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Microsoft Ups the Ante on Google Competition Allegations Microsoft Ups the Ante on Google Competition Allegations

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Microsoft Ups the Ante on Google Competition Allegations


Microsoft legal chief Brad Smith wrote in a blog post detailing the complaint filed with the European Commission that “Google has engaged in a broadening pattern of walling off access to content and data that competitors need to provide search results.”(DOMINIQUE FAGET, AFP)

Microsoft filed a formal complaint against Google with the European Commission on Thursday, alleging the use of unfair practices that block other search engines as well as raising several new issues beyond concerns about Google’s search rankings.

Google says that Microsoft’s complaint simply rehashes claims made by others.


The European Commission announced in November it was opening a formal probe into Google’s business practices based on complaints from three smaller European Internet firms, one of them Microsoft's price-comparison site Ciao.

Those firms claim that results for their sites are being pushed down the list when users do a search on Google; they say Google has given preferential placement to the results of its own vertical search services.

“Google has built its business on indexing and displaying snippets of other organizations’ Web content.  It understands as well as anyone that search engines depend upon the openness of the Web in order to function properly, and it’s quick to complain when others undermine this,” Microsoft general counsel Brad Smith wrote in a blog post detailing his firm’s complaint.


“Unfortunately, Google has engaged in a broadening pattern of walling off access to content and data that competitors need to provide search results to consumers and to attract advertisers,” Smith wrote.

Smith also said Google restricts competing search engines from accessing all of the content available on YouTube, which Google bought in 2006. In addition, Microsoft alleges that Google has blocked Microsoft’s Windows Phones from accessing YouTube as freely as Google’s Android phones and Apple’s iPhones.

Microsoft also raises concerns about Google’s digital-books project and claims that Google is restricting the ability of its advertisers to remove data and offer it on competing online advertising platforms such as Microsoft’s.

In the past, Google has maintained that its advertisers are free to input or take out data as they please.


Google issued a short statement on Microsoft’s overall complaint, saying “We're not surprised that Microsoft has done this, since one of their subsidiaries was one of the original complainants. For our part, we continue to discuss the case with the European Commission and we're happy to explain to anyone how our business works."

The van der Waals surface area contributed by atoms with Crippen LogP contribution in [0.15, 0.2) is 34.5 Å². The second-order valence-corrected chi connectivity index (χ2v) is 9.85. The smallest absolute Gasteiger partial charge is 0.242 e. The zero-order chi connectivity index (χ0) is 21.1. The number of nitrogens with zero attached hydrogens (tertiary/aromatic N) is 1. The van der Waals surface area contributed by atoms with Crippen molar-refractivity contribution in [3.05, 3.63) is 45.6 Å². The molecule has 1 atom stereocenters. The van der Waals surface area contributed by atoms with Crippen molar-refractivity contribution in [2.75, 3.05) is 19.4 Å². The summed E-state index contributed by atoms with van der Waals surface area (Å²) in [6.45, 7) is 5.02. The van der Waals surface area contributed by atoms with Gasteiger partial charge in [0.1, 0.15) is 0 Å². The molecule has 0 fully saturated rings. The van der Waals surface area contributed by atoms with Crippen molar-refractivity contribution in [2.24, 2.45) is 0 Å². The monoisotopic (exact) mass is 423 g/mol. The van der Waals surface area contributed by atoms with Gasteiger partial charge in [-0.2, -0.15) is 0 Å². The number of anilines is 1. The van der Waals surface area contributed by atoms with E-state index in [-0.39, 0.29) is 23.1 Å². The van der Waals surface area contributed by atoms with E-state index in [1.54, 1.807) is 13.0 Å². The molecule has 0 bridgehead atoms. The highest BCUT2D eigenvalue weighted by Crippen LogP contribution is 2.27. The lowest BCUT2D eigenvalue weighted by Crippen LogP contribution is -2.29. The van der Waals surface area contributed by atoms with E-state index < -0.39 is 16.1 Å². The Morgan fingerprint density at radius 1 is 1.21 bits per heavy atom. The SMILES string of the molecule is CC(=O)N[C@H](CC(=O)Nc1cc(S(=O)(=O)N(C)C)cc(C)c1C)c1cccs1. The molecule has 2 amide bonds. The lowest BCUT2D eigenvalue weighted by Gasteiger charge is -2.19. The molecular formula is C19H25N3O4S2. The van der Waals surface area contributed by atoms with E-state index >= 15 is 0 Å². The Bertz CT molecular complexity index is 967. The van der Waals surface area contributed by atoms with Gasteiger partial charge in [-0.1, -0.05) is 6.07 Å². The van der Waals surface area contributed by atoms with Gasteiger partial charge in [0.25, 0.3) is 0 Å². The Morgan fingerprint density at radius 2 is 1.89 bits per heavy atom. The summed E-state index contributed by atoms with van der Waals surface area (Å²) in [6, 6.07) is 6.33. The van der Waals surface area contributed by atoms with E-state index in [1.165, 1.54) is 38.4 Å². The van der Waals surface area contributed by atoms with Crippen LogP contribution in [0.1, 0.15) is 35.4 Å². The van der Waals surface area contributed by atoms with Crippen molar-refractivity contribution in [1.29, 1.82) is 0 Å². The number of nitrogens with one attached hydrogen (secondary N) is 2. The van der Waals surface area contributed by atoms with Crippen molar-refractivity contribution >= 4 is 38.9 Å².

The European Commission has been more aggressive in its probe of anticompetitive behavior by U.S. tech firms than have U.S. antitrust regulators. Google critics so far have not persuaded U.S. regulators to open a formal antitrust probe.

The Justice Department, however, is currently evaluating the competitive implications of Google’s proposed purchase of travel software provider ITA.

“By making these complaints public, it increases pressure on DOJ," said Gary Reback, a lawyer with Carr Ferrell who represents the British price-comparison site Foundem -- one of the three European companies that filed the original EC complaints -- as well as other online firms.

Reback also represents the Open Book Alliance, which includes Microsoft, Yahoo, and other Google competitors that oppose its book-digitization project.

But Glenn Manishin, an attorney with Duane Morris who focuses on tech and telecom antitrust issues, said he does not believe Microsoft’s complaint will have much impact in the United States. “I am … confident Microsoft has been urging DOJ for years -- at least since the aborted Google-Yahoo! deal -- to launch a broader antitrust investigation of Google, so the filing of papers before the European Commission is unlikely to affect the U.S. Justice Department one way or the other,” he said by e-mail.

Still, Google critics have gotten some attention on Capitol Hill.

While noting that he is still reviewing Microsoft’s complaint, Sen. Herb Kohl, D-Wisc., chairman of the Senate Judiciary Antitrust Subcommittee, said Microsoft’s allegations raise important competition issues that his panel will examine during an upcoming hearing. “We continue to investigate the fairness of Google search results and allegations that competitors are being unduly disadvantaged on the Google search platform,” Kohl said in a statement.

Senate Judiciary ranking member Chuck Grassley, R-Iowa, said he hoped U.S. regulators are scrutinizing the allegations against Google. “Vigorous enforcement of the antitrust laws by regulators will help create and maintain an open, fair and competitive marketplace,” Grassley said in a statement. “I expect our regulators are monitoring the antitrust complaint brought forward by Microsoft against Google and will act accordingly if a similar complaint should be raised in the United States.”

This article appears in the March 31, 2011 edition of National Journal Daily PM Update.

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